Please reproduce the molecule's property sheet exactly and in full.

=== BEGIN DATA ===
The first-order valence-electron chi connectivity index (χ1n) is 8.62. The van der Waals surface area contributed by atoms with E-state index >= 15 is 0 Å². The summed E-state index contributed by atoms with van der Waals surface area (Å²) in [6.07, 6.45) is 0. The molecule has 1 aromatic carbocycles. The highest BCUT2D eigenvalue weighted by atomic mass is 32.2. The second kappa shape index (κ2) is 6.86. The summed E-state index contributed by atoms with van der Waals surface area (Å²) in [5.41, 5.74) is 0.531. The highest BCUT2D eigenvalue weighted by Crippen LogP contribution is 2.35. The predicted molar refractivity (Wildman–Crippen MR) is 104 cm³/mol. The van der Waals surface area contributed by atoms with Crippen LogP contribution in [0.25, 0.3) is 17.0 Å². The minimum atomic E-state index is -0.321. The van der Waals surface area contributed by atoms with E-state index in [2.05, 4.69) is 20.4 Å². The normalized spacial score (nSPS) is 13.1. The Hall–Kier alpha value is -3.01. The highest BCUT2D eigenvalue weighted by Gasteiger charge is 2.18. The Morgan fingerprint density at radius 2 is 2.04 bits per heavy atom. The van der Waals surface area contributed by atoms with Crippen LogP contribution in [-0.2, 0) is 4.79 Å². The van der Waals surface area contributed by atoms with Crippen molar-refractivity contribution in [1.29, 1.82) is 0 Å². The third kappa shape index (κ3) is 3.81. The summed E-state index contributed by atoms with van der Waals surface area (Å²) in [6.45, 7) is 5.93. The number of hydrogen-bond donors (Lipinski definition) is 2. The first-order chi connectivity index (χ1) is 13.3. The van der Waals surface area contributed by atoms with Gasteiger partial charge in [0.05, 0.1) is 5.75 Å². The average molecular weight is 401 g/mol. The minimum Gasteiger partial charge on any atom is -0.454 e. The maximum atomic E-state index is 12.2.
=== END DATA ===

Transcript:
The first-order valence-electron chi connectivity index (χ1n) is 8.62. The van der Waals surface area contributed by atoms with E-state index >= 15 is 0 Å². The summed E-state index contributed by atoms with van der Waals surface area (Å²) in [6.07, 6.45) is 0. The molecule has 1 aromatic carbocycles. The highest BCUT2D eigenvalue weighted by atomic mass is 32.2. The second kappa shape index (κ2) is 6.86. The summed E-state index contributed by atoms with van der Waals surface area (Å²) in [5.41, 5.74) is 0.531. The highest BCUT2D eigenvalue weighted by Crippen LogP contribution is 2.35. The predicted molar refractivity (Wildman–Crippen MR) is 104 cm³/mol. The van der Waals surface area contributed by atoms with Crippen LogP contribution in [0.25, 0.3) is 17.0 Å². The minimum atomic E-state index is -0.321. The van der Waals surface area contributed by atoms with E-state index in [2.05, 4.69) is 20.4 Å². The normalized spacial score (nSPS) is 13.1. The Hall–Kier alpha value is -3.01. The highest BCUT2D eigenvalue weighted by Gasteiger charge is 2.18. The Morgan fingerprint density at radius 2 is 2.04 bits per heavy atom. The van der Waals surface area contributed by atoms with Crippen LogP contribution in [-0.2, 0) is 4.79 Å². The van der Waals surface area contributed by atoms with Crippen molar-refractivity contribution in [1.29, 1.82) is 0 Å². The third kappa shape index (κ3) is 3.81. The summed E-state index contributed by atoms with van der Waals surface area (Å²) in [6.45, 7) is 5.93. The number of hydrogen-bond donors (Lipinski definition) is 2. The first-order chi connectivity index (χ1) is 13.3. The van der Waals surface area contributed by atoms with Gasteiger partial charge in [0.05, 0.1) is 5.75 Å². The average molecular weight is 401 g/mol. The minimum Gasteiger partial charge on any atom is -0.454 e. The maximum atomic E-state index is 12.2.